2. It should now be obvious, beyond any shadow of a doubt, where voter suppression and gerrymandering are happening within our borders. I’m looking forward to seeing the demographics of the vote correlated with age, race and cultural makeup of the neighborhoods where it took place.

    See number one, because if you’re behind the outcome of the 2016 election, then this is now, too, your responsibility. I suspect that we’ll see plenty of places where the vote — access to voting — is not unencumbered.

  3. For millennials, in particular, you’ve just gotten your first big wake-up call. I know, this is going to make an already tough introduction to the world even more challenging. I mean, what did you think electing a guy with six bankruptcies and multiple divorces in his past would mean for the economics of the country.

    Perhaps, you’ll realize that Snake Oil salesmen only sell snake oil? The point being, that if you voted Republican because you wanted a good job, or you wanted to see manufacturing jobs return to the country, or you wanted an affordable education, equal pay for equal work, maybe you voted for the team, or maybe you just didn’t vote the outcome of this election is as much your responsibility as it your gnarly old grandpa’s. Some of your parents won’t live through this term of office. In any case, we Gen-Xers are less numerous and struggling as much as many of you are so now you’re going to get a great big reason to be involved. And that’s a good thing.

Is this the end? Who knows? Significant challenges that will require full participation from an informed citizenry loom on the horizon. I expect the President-Elect to claim his mandate any day now and in doing so, he’ll signal the direction he’s going to take us. I still love this land, I’ve defended it both figuratively and literally, and I know it some of its best features intimately. That’s where I’m going to invest my time and energy because, as I’ve mentioned, so many of the rest of your feel you’ve got the rest covered.

Keep in mind that we created this government “in Order to form a more perfect Union, establish Justice, insure domestic Tranquility, provide for the common defence, promote the general Welfare, and secure the Blessings of Liberty to ourselves and our Posterity,” and I’m certain you’ll have it taken care of.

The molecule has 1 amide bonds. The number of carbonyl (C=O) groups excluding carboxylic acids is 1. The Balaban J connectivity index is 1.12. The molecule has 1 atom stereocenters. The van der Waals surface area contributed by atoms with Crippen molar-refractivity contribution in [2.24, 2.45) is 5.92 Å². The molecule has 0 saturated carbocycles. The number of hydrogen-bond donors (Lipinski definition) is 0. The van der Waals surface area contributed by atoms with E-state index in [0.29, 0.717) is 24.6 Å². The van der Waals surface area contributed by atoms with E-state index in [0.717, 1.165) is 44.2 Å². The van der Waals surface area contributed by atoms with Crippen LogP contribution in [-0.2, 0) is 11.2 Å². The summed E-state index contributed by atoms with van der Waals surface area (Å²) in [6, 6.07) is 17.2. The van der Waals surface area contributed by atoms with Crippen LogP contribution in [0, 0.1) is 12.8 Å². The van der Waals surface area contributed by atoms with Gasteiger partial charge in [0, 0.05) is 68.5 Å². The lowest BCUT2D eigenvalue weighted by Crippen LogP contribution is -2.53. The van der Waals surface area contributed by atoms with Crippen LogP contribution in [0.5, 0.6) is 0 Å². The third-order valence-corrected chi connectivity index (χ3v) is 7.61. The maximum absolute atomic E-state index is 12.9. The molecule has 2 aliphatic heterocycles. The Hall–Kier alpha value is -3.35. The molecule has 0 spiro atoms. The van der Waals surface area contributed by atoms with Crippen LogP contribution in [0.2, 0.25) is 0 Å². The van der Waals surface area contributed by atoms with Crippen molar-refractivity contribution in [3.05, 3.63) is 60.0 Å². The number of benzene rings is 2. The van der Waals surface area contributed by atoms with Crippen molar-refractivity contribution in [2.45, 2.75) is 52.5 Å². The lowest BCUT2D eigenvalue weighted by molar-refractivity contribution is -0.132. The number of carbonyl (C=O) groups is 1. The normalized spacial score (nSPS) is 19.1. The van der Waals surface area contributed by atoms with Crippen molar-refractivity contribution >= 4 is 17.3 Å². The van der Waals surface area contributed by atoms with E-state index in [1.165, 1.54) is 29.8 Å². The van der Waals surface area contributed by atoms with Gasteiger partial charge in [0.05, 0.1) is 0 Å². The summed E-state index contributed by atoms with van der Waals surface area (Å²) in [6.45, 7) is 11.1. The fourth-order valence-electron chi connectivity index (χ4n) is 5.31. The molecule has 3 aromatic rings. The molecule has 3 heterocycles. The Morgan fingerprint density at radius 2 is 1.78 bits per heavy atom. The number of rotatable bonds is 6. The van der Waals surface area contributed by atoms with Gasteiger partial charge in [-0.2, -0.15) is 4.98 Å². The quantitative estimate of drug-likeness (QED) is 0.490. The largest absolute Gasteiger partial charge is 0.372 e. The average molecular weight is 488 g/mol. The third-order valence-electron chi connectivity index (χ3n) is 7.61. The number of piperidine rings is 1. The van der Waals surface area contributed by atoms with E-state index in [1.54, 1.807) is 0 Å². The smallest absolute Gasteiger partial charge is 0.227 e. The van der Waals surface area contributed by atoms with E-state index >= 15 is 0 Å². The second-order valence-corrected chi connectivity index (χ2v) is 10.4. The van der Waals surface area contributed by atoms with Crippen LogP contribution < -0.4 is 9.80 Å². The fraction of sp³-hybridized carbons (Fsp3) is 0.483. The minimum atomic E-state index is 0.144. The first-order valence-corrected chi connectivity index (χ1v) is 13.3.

Getting Things Flowing

“It’s a trap!”

I’ve just spent the last two days off the island, not writing. Sitting down to write this morning I was dismayed to discover I needed to hit pause. The blog post I was going to write was fast becoming a polemic which bordered on a diatribe. Something is wrong on the internets.

What I had wanted to say was that toxic masculinity is dangerous and that it probably shouldn’t be used to market coffee. I’d seen an ad, and yeah, I was perturbed. But here’s the thing, a couple of hundred words into my denunciation I became mindful of what I was doing.

Sinking Sensation May Proceed Realization

Fuck! Mindfulness is hard. This morning, on the way to the coffee shop, A-bear and I had a discussion about taking responsibility for our mistakes so that we can move on. During our meandering discussion, he said “All I want to be is a good guy with a secret place. Only I can get in there.”

“What are you going to do when things don’t look that way? When you don’t feel like a good guy?” I asked.

“Listen to my tummy,” he explained.

That realization we have when we first become aware of what we’re doing. It feels a lot like falling in my experience. The blog post began as an act of anger. I was angry that someone bothered to create a toxic ad, chocked full of misogyny and faux tactical dick-bluster. My guns are bigger than your guns. ‘Merica! Additionally, I was angry at a friend and former Army buddy, who bothered to post this masterpiece of douchebaggery in my social media feed. Given the crowds that he runs with and how they socialize, this is predictable behavior. It’s a habit, his habit.

Additionally, I was angry at a friend and former Army buddy, who bothered to post this masterpiece of douchebaggery in my social media feed. Given the crowds that he runs with and how they socialize, this is predictable behavior. It’s a habit, his habit.

Finally, I was angry with myself. For not knowing better. For not catching myself before jumping into someone else’s toxic cease pool. And I let that anger push my words.


Brad Torgersen coined this insulting little acronym to describe all the people he loathes in genre fiction. It stands for Cliquish, Holier-than-thou, Obnoxious, Reactionary, Fanatics and I suspect that he misses cognizance that his critique of other’s could be most commonly applied to himself. But that’s Torgersen’s karma, not mine.